paradoxes n.
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  1. Paradoxes Prepared by L. Gilmore

  2. What is it? • A paradox is an argument where the premises, if true, infers a conclusion that is a contradiction. • Paradoxes are self contradictory because they often contains statements that are both true, but cannot be true at the same time.

  3. Let’s start with some basic examples: • A wise fool • Deep down, you’re really shallow. • If you didn’t get this message, call me. • Nobody goes to that restaurant because it’s too crowded. • Now we’re going to explore some more complex examples of paradoxes

  4. Catch-22 This phrase originates from Joseph Heller’s novel of the same name. In this book, the main character experiences a paradox when he is fighting in war. He wants to get out of combat flight but the only way that will happen is if he is evaluated by the on-site doctor and found unfit to fly and “insane.” In order to be evaluated, he must first request an evaluation. However, the act of requesting an evaluation means he would be considered “sane.” The Catch-22 is that any person who wants to get out of combatflight isn’t really insane! (excerpt)

  5. Buridan’s Ass • Picture this…a donkey is placed between a delicious pile of golden hay and a delectable pail of crystal clear water. Both items are the exact same distance away from the donkey. The donkey is equally hungry and thirsty. So, what happens to the donkey? • He dies. Because the donkey has no clear choice, he cannot make a decision, and therefore does not make a decision.

  6. Morton’s Fork • A paradox in which contradictory statements lead someone to the same conclusion. • John Morton was the Archbishop of Canterbury in the late 15th Century and was responsible for collecting taxes. This was his taxation philosophy: Someone who lives extravagantly is obviously rich, and can therefore afford taxes. Someone who lives modestly must be saving money, and can therefore afford to pay taxes. So, everybody can and will pay taxes!

  7. Zeno’s Arrow • In order for motion to occur, an object must change the position that it occupies. Picture an arrow being shot through the air, and we are taking snapshots of it as it flies through the air. In any one of our snapshots that preserves an instant of time, the arrow is neither moving to where it is, nor to where it is not. It cannot move to where it is not, because no time elapses for it to move there. It cannot move to where it is, because it is already there. In other words, at every instant of time there is no motion occurring. If everything is motionless at every instant, and time is entirely composed of instants, then motion is impossible.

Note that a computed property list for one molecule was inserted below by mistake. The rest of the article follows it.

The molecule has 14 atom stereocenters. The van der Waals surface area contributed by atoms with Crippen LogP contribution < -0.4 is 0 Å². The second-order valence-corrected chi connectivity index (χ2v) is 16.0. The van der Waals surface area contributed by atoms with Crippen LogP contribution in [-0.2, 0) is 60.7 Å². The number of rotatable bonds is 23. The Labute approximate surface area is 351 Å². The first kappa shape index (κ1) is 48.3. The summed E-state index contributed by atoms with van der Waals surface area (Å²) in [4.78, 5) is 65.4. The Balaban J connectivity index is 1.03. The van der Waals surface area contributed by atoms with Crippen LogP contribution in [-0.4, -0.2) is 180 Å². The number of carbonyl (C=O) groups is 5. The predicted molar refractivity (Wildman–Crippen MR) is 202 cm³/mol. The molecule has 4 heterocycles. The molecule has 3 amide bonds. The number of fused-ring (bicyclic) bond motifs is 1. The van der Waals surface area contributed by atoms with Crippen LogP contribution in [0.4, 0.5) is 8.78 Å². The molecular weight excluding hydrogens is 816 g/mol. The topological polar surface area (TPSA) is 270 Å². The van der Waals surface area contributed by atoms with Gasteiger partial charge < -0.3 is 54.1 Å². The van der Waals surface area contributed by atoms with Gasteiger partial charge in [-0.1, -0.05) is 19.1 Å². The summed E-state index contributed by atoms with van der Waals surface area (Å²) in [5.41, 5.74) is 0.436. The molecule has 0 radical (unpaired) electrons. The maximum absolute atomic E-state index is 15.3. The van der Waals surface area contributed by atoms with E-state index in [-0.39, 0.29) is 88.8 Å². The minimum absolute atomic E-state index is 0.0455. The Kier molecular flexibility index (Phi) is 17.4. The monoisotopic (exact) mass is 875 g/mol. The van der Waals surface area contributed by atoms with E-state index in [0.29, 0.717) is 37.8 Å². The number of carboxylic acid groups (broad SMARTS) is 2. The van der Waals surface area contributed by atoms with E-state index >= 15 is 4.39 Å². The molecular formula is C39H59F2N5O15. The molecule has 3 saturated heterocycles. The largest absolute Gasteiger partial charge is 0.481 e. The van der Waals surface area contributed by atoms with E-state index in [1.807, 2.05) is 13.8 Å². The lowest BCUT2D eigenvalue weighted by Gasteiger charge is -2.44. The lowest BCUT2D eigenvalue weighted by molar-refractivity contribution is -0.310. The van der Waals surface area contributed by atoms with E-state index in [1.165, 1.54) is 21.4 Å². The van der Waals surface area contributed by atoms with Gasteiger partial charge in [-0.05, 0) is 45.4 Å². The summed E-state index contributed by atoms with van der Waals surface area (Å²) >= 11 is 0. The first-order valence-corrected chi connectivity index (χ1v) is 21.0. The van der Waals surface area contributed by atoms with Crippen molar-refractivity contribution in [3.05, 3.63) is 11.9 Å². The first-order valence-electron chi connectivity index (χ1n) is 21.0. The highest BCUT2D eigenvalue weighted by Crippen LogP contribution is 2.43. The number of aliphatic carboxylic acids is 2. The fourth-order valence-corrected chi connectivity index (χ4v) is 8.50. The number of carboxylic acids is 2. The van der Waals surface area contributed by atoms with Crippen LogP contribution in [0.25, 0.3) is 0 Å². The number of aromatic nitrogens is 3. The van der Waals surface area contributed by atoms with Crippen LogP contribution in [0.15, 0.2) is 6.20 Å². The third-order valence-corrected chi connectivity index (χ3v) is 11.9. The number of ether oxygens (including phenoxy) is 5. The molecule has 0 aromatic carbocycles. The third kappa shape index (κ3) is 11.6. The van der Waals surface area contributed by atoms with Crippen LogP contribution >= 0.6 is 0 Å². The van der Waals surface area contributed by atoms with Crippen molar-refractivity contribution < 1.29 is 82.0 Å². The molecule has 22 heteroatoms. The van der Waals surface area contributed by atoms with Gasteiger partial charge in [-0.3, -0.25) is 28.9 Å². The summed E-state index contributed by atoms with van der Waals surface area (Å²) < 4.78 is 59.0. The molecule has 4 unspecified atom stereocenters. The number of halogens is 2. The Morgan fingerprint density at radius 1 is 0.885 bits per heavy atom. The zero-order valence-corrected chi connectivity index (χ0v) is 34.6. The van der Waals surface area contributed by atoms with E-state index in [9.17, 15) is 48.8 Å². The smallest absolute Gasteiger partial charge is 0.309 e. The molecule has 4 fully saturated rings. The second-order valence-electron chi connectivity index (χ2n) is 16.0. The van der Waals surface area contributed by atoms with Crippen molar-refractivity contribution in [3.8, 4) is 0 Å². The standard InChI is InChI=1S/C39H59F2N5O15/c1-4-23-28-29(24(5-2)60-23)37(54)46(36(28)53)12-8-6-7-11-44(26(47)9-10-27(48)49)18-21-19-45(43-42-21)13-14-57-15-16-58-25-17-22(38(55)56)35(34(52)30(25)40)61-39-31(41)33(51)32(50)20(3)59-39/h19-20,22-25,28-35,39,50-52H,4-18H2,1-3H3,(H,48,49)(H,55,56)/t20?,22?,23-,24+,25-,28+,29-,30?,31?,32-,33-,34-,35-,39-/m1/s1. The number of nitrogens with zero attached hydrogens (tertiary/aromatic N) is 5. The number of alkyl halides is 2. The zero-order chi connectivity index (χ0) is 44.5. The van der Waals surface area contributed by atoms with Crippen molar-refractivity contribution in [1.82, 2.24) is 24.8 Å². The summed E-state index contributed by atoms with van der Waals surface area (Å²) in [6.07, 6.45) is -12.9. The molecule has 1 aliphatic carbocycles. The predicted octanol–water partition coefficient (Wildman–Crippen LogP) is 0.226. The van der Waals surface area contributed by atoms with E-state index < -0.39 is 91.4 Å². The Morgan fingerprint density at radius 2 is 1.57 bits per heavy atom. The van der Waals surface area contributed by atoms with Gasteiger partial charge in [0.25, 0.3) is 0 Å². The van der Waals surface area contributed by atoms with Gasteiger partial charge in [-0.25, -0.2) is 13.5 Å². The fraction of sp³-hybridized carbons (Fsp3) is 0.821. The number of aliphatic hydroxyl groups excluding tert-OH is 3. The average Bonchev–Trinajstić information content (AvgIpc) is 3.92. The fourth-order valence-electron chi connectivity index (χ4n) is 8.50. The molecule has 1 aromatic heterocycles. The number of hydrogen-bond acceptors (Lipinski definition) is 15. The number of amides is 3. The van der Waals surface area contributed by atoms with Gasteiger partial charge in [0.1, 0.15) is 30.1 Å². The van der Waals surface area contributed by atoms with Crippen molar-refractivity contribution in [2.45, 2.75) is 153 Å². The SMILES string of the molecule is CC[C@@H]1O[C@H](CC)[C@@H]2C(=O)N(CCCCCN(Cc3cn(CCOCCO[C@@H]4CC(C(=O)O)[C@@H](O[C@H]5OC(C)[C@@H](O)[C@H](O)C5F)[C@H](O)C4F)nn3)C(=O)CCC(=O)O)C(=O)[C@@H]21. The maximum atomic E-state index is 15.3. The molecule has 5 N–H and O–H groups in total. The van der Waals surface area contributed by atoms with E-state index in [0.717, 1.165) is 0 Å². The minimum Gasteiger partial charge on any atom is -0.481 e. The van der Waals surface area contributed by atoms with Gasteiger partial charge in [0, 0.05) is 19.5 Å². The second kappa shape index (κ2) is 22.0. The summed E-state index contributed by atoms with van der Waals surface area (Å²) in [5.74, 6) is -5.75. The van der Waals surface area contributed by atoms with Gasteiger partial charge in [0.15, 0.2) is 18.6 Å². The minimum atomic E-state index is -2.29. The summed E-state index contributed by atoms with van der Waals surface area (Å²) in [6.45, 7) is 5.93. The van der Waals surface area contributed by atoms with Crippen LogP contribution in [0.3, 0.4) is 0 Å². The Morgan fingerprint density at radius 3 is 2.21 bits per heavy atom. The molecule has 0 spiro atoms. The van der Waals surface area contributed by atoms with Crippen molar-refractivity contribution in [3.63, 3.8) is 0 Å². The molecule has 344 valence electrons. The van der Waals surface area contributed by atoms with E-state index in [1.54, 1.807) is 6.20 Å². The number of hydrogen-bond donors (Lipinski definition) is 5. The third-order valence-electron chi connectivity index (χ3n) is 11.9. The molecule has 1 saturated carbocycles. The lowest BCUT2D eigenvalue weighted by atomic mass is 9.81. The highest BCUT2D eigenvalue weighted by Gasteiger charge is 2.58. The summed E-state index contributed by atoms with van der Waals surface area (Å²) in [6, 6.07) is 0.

8. Pascal’s Wager • During the 17th century, Blaise Pascal proposed this argument in favor of believing in God: If you wrongly believe in God, you lose nothing (death is the absolute end). If you correctly believe in God, you gain everything (eternal bliss). On the other hand, if you do not believe in God and you are right, nothing happens (death is still the absolute end). However, if you do not believe in God and you are wrong…OOPS.

  9. Achilles and the Tortoise • Achilles challenges a tortoise to a race and gives the tortoise a head start. Each runner runs at a constant speed (one fast and one slow), so after some finite time, Achilles will have run to the tortoise’s starting point. During this time, the tortoise has run a much shorter distance to a second point. It will then take Achilles some further time to run the distance to the second point, by which time the tortoise will have advanced further. Thus, whenever Achilles reaches somewhere the tortoise has been, he still has farther to go. Therefore, because there are an infinite number of points Achilles must reach where the tortoise has already been, he can never overtake the tortoise.

  10. Achilles and the Tortoise Illustrated